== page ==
You may have noticed Corrente with no hair or eyebrows when the camera zoomed in on him calling penalties in the Superdome. Chemotherapy and radiation have changed his appearance. Things are going to get worse for him before they get better, and the 60-year-old Corrente was realistic enough when he walked off the field Saturday night to know he had no idea when or if he'd officiate another game.
"Lord,'' said Corrente, a religious man, "if this was the last game I ever work, thank you for the opportunity.''
More to come on Corrente's stunning story, but first the headlines of the weekend:
The Tebow-to-Thomas roots run deep.
Sunday, 8:07 p.m. Eastern: In Denver, Broncos quarterback Tim Tebow opens overtime with an 80-yard touchdown pass to Demaryius Thomas to beat Pittsburgh. It's the first time in playoff history a game ends on the first snap of OT, spawning a stadium-shaking, ear-splitting celebration in the stadium stands.
Thomas, the 22nd player picked in the 2010 draft, and Tebow, the 25th, were scouted, identified as cornerstone players and picked by former Denver coach Josh McDaniels ... who, as you may recall, was fired less than eight months after that draft, one of the most reviled fired coaches in recent NFL history.
Sunday, 8:10 p.m. Eastern: A story is posted on the New England Patriots website. It begins, "The New England Patriots announced today that Josh McDaniels has joined the team as an offensive assistant for the remainder of the 2011 season.''
A week after the 2-14 St. Louis Rams finished their season, McDaniels, their offensive coordinator, is released from the last year of his contract and flies to Foxboro to assist in the Patriots' playoff drive.
Next Saturday, 8 p.m. Eastern: Denver at New England, AFC divisional playoff game. If I were McDaniels, I wouldn't pick my nose Saturday night. CBS will have an iso camera on him all night, wherever he is.
"Crazy,'' Demaryius Thomas said from the din of the Denver locker room Sunday night. "Just crazy. Good to see him back with a winning team. We're all just so surprised. Just crazy.''
Thomas thought for a minute. "I remember on draft day when my phone rang. It was coach McDaniels. He said, 'We're gonna take you with this pick. Congratulations. Get out here, and let's ball.' I was so excited. It was the happiest day of my life. Then, when I found out we picked Tebow, I said, 'All right. We've got a winning quarterback.' ''
On the night of that draft, in April 2010, I remember distinctly two phone conversations. One was with Tebow, who said Denver was where he wanted to be drafted, and McDaniels the coach he wanted to play for. "I told [agent] Jimmy [Sexton] all along that I wanted to play for this guy,'' Tebow said. "His whole attitude is he believes in himself, and he's going to do it his way. I like that.''
The other conversation was with McDaniels. "The reason I'm so happy about getting these two guys,'' he told me, "is they're going to be the cornerstone of what we do here, both on offense and as a team. They love football. They are such good people. Tim ... the football traits he has are the stuff you die for. They will show our core group of young players how they need to work and what it takes to succeed in this league. I just believe that so strongly. I would die to have 53 guys here who love the game as much as I do.''
Three days before the draft, McDaniels had gone to Gainesville, telling no one, because he wanted to work out Tebow and talk football with him, to see how much he knew about offensive football -- and to see if he might be worth a major investment of draft choices if that's what it came down to get him.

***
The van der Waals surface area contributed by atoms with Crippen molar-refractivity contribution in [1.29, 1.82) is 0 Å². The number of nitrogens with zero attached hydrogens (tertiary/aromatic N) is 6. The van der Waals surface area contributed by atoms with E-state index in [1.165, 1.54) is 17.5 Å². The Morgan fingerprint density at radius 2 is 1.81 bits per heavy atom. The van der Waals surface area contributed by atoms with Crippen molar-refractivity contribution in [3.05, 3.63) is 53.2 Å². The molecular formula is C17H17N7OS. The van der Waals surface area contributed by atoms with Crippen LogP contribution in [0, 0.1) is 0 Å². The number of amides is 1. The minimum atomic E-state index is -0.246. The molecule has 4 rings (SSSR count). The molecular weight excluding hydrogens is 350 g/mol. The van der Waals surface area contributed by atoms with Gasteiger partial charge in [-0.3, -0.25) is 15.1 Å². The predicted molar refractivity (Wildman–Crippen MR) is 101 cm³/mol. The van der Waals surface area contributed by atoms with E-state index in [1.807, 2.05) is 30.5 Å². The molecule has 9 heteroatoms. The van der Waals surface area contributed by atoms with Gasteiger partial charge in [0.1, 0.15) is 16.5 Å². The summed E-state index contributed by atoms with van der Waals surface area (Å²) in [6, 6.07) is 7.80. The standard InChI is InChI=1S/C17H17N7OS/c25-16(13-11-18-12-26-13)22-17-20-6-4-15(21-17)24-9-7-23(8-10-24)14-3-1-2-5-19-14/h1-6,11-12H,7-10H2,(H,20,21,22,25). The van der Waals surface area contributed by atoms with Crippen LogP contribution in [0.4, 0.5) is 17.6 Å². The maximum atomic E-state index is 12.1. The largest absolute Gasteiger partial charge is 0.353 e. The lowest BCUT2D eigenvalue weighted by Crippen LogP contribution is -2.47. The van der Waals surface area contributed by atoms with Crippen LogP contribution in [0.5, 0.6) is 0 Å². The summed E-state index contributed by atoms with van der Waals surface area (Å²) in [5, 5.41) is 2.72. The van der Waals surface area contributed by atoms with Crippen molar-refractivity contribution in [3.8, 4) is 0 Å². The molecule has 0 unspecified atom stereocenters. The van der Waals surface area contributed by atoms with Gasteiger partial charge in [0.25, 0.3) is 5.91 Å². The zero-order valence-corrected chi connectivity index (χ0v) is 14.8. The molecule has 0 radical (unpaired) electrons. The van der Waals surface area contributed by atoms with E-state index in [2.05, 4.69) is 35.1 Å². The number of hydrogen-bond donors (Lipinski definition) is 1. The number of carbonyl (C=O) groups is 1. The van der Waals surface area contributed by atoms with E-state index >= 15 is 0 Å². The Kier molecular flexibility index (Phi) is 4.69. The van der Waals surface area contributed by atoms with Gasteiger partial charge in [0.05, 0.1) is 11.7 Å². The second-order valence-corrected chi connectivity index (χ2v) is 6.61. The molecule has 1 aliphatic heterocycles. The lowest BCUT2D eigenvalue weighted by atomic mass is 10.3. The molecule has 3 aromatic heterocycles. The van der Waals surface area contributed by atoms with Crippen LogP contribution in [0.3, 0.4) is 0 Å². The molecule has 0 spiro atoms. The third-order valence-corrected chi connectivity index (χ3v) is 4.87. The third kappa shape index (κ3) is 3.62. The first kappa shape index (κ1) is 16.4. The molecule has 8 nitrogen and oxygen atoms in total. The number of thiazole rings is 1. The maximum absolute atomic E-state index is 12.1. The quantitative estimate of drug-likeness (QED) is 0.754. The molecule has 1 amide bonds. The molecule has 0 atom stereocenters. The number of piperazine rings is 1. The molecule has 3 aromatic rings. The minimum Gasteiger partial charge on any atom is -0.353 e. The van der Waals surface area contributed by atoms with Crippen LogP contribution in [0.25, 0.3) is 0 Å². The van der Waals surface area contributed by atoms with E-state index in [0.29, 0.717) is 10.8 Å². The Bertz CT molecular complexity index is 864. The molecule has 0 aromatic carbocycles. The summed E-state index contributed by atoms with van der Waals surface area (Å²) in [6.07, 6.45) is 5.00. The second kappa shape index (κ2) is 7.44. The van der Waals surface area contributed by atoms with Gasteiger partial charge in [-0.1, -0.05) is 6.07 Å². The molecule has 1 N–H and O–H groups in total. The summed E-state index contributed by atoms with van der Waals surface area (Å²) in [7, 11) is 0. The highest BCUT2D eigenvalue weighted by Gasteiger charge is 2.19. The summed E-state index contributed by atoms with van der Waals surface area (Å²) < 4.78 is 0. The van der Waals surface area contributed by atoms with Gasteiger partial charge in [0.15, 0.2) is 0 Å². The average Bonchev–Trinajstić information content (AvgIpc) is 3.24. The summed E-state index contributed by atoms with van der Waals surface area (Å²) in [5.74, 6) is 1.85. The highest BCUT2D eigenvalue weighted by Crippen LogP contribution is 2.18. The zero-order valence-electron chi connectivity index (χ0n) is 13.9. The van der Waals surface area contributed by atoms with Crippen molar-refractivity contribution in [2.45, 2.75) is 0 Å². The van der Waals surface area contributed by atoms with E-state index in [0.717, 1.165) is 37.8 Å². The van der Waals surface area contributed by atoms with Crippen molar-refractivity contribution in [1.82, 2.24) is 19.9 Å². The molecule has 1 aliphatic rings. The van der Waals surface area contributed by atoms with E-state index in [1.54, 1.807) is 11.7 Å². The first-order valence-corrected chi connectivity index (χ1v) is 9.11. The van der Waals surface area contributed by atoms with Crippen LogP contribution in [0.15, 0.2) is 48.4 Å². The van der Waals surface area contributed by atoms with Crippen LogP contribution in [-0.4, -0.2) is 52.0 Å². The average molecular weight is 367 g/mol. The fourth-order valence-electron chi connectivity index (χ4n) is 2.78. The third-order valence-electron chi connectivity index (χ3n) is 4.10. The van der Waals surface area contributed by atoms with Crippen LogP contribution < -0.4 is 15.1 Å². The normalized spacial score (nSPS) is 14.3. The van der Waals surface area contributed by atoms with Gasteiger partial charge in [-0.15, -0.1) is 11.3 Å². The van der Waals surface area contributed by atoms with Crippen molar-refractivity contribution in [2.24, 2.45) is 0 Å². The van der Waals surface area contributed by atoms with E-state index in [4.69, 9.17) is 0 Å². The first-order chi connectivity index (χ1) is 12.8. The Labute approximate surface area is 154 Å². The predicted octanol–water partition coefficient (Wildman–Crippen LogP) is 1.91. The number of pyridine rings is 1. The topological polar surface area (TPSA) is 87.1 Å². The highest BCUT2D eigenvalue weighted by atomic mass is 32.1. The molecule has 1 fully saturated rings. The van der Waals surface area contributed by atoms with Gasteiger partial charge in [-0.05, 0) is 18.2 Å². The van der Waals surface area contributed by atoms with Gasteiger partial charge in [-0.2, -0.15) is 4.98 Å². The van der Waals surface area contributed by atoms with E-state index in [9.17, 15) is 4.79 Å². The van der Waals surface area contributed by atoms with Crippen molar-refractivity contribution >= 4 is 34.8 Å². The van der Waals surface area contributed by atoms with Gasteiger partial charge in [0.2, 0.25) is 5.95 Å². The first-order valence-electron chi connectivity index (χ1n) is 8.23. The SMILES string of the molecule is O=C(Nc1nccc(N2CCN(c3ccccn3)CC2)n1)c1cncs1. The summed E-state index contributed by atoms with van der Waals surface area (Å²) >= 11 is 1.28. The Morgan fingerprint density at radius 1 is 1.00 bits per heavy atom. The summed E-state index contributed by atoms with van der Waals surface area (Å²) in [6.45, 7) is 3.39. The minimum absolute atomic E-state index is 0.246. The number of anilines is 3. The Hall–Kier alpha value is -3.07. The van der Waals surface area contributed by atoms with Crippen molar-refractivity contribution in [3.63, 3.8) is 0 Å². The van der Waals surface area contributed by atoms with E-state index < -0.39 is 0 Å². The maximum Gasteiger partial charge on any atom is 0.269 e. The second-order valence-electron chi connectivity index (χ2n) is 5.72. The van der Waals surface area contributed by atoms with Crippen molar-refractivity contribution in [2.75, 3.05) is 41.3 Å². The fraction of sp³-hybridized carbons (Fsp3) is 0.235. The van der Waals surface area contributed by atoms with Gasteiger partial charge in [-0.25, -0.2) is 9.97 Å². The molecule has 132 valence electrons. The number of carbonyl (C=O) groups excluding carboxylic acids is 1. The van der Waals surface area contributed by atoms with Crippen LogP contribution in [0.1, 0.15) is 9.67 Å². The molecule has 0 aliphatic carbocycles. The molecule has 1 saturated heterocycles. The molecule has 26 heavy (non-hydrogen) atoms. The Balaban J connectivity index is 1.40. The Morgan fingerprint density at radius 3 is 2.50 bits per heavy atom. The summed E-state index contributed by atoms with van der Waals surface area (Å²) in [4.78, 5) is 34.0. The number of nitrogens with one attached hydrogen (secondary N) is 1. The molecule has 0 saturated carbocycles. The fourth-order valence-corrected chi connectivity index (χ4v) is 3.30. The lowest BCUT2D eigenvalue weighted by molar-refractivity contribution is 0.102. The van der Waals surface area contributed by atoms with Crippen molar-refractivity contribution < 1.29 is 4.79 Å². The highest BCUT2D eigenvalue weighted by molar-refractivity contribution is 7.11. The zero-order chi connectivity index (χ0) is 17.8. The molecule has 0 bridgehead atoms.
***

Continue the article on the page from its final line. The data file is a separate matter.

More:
"We spent about seven hours together,'' McDaniels said. "Our offense is pretty complicated, and the terminology and the scheme is totally different from what he did at Florida. But about midway through my time there, we're going through plays, and he starts using our terminology. He's so smart about football that he was able to begin to speak my language and talk apples to apples. He'd already translated what he knew of our scheme into my words. There're going to be doubts about him. Great doubts -- and I understand that. Some people don't think he has the natural traits of a great quarterback. Here's what I think: Do Jim Furyk and Tiger Woods swing the club the same way, hit irons the same way? No. But they both win tournaments. There's different ways to throw, different mechanics, and you can still get the job done.''
At the end of the conversation, McDaniels said he couldn't wait to see Tebow throw the ball deep to Thomas. "He's 6-foot-3, and a legit 4.3-second [in the 40-yard dash] guy. What a weapon he's going to be. Wait 'til our fans see these guys together.''
They did Sunday, in one of the greatest games the city's ever hosted. Now, it's clear that offensive coordinator Mike McCoy, who has been important in Tebow's development and has been a very smart play-caller and strategist, deserves a huge hand for his work this year. John Fox has been a smart head coach, because he has adjusted to Tebow's style rather than forcing him to the play a straight pro style. But after what we witnessed on draft day 20 months ago, and the magic we saw Sunday, one question:
Still hate Josh McDaniels, Denver?
The new overtime system was in action Sunday ... for 11 seconds. In 2010, league owners ratified a new system for playoff overtime -- as an experiment to see if it'd work in the regular schedule -- and then had none of the 11 playoff games in 2010 go to OT. The system, in essence, requires each team to get at least one possession in overtime, unless the first team possessing the ball scores a touchdown. This prevents the cheapie overtime loss, with one team running the kickoff back to the 30, then gaining 30 yards or so and kicking a field goal to win.